The Sound Transit Board of Directors met this Thursday afternoon and took action on several big items. Video is available here. Supporting materials are available here.
Northgate Tunneling Contract
The highlight of the meeting was the approval of a $440 million contract for the tunneling from University of Washington Station to Northgate Station.
Before the meeting, there was some doubt that the Board would act on the contract, due to a protest from losing bidder Traylor/Frontier-Kemper. That all ended when ST CEO Joni Earl announced that she had received a letter from TFK the previous day that they would not pursue a rebid.
Despite TFK clearing the path, there was still protest from a couple truckers who had some harsh things to say about ST’s record on minority subcontracting. Elton Mason, owner of Washington State Trucking, complained that the winning bidder, JCM Northlink LLC, had used questionable and decertified subcontractors in its bid. Elton said he sent a letter to ST a week ago with his concerns, and has now filed a complaint with the Federal Transit Administration.
Eli Mason, Vice President of the Minority Contractors Association, echoed the concerns about decertified contractors.
When the item for the contract approval came up, staff went through how the subcontracting process was working for Northgate Link. In particular, no actual minority percentage goals have been set on the overall project, as agency rules required that the disparity study from University Link be completed first. That study is due to the Board in a few months. Minority contracting goals are then set for each contract, but can vary from contract to contract. Federal regulations call for an overall minority subcontracting goal for the project.
The Seattle Transit Riders Union will be having a rally this Saturday to protest the state legislature’s failure to give King County Metro Transit any new funding options to stave off deep cuts in bus service. It will be at noon at City Hall Park, the grassy area just south of the King County Courthouse. This is the WTF? Olympia Rally that was scheduled for a wees ago but postponed. WTF as in, “Where’s the Funding?”:
“The failure of the State Senate to pass a transit funding option for King County is irresponsible and unacceptable,” says Katie Wilson, General Secretary of the all-volunteer Transit Riders Union. “How are we supposed to get to work, school, or to look for a job? How are disabled people, seniors and students supposed to get around? Our legislature failed all of us: not only will bus riders lose service, traffic congestion will get worse, and the economy and the environment will suffer too.” […]
In this legislative session, bills that would have improved the quality of life for workers, students, immigrants, women, bus riders – for all of us – struggled to make it through but failed, because an obstructionist bloc of Republicans and turncoat Democrats betrayed us. We’re fed up, and we know many others are too – so it’s time to get organized!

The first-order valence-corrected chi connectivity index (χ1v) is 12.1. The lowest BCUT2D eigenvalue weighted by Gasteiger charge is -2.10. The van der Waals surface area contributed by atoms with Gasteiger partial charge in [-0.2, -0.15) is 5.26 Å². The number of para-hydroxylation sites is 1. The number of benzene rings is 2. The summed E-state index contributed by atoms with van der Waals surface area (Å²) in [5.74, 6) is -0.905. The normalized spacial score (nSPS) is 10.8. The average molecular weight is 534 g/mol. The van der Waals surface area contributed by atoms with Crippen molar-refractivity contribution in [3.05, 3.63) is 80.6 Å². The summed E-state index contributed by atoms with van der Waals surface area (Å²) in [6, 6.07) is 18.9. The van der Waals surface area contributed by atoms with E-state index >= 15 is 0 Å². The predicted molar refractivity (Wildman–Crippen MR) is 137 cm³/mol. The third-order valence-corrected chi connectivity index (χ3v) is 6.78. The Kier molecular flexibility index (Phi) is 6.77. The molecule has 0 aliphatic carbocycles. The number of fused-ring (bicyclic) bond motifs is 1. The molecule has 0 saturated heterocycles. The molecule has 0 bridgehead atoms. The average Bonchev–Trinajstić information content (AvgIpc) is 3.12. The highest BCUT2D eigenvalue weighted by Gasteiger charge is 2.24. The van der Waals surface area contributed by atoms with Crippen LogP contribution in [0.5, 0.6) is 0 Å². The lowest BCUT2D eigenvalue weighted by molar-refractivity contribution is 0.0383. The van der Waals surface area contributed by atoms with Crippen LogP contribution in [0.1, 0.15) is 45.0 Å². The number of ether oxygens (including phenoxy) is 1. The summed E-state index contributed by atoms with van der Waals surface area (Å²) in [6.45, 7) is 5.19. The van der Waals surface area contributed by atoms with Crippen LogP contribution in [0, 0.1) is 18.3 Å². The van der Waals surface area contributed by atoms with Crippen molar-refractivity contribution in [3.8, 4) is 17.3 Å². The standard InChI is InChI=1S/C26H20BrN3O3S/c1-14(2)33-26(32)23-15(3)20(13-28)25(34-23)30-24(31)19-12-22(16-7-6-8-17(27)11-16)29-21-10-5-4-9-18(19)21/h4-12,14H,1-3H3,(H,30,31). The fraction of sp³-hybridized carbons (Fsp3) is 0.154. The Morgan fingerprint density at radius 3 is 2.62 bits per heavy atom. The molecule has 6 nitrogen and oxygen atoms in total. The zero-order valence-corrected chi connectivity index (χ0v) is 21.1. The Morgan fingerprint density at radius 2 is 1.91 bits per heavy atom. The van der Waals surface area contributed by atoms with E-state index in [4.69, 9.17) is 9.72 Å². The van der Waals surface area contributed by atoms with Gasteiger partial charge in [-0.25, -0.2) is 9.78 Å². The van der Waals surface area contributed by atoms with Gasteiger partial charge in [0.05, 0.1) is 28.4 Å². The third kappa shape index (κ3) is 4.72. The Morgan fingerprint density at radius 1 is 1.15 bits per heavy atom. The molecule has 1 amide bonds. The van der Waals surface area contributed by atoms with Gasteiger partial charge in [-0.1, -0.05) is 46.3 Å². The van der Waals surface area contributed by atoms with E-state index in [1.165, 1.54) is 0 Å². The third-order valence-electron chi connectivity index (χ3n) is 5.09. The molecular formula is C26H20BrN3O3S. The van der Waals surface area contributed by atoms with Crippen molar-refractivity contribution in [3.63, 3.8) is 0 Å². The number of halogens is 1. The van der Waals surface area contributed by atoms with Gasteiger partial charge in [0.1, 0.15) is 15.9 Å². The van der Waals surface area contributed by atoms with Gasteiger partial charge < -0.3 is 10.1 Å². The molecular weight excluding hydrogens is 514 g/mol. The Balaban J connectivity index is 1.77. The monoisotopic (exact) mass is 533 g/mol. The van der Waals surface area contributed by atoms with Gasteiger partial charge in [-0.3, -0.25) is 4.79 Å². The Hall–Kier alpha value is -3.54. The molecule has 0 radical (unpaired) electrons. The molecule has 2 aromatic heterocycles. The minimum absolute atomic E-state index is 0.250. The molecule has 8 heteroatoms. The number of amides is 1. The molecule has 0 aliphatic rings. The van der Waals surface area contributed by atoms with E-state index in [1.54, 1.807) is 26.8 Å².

As promised last month, here is the July 2013 Economic and Revenue Forecast from the Office of Economic and Financial Analysis. I am NOT an economist but it appears the news is quite good. 2013, 14, 15, and 16 Transit Sales Tax estimates have been revised upwards. If I have done my math correctly that comes out to about $7.9m additional revenues in 2014, $6.0m in 2015 and $7.6m in 2016 (I don’t know how to estimate this year’s additional income). Certainly not enough to cover Metro’s $60m a year shortfall, but it does mean there is the potential for a little less bone cutting. Assuming of course I did my math correctly.
Late last night word started spreading on Twitter that Pierce Transit was cancelling ALL of their planned 28% service cuts and most of the planned 84 layoffs. It appears that so far this is NOT a mistimed April Fools prank; from the Tacoma News Tribune:
Pierce Transit said Wednesday it intends to cancel a 28-percent cut in service hours that had been planned for Sept. 29 and maintain current operations because of increased sales tax revenue.
The agency also said it intends to forego eliminating nearly all of the 84 positions that had been slated to be cut in the fall.
The turnabout is due to an 11-percent increase in sales tax revenue during the first four months of this year, said Chief Executive Officer Lynne Griffith.
While certainly great news, it is important to keep in mind that these would have been just the latest series of devastating cuts to PT, the agency will need to ADD at least 35% more hours just to get back to pre-recession service levels. We are currently looking into the details of this rapid turnaround, expect a more in depth post in the future.
Sound Transit is collecting rider stories now through the end of the week on their social media channels. Got a good story you can share in a Tweet, Facebook post, or Instagram pic? Follow Sound Transit on Twitter, Facebook, or Instagram and use the hashtag #riderstory to share it. They’ll be re-posting the best and might even contact you about a future video series.
In order to improve the movement of East Link vehicles to the Operation and Maintenance Facility (OMF) at SODO and operational flexibility in general Sound Transit staff have sent to the Board a proposed Contract Amendment to the East Link Final Design calling for a turnback track at International District/Chinatown Station. The work is to take place in 2019 and will require the closure of the DSTT for 10 weekends and one whole week. In addition:
Once the turn-back track facility is constructed joint operations with buses in the tunnel will no longer be feasible.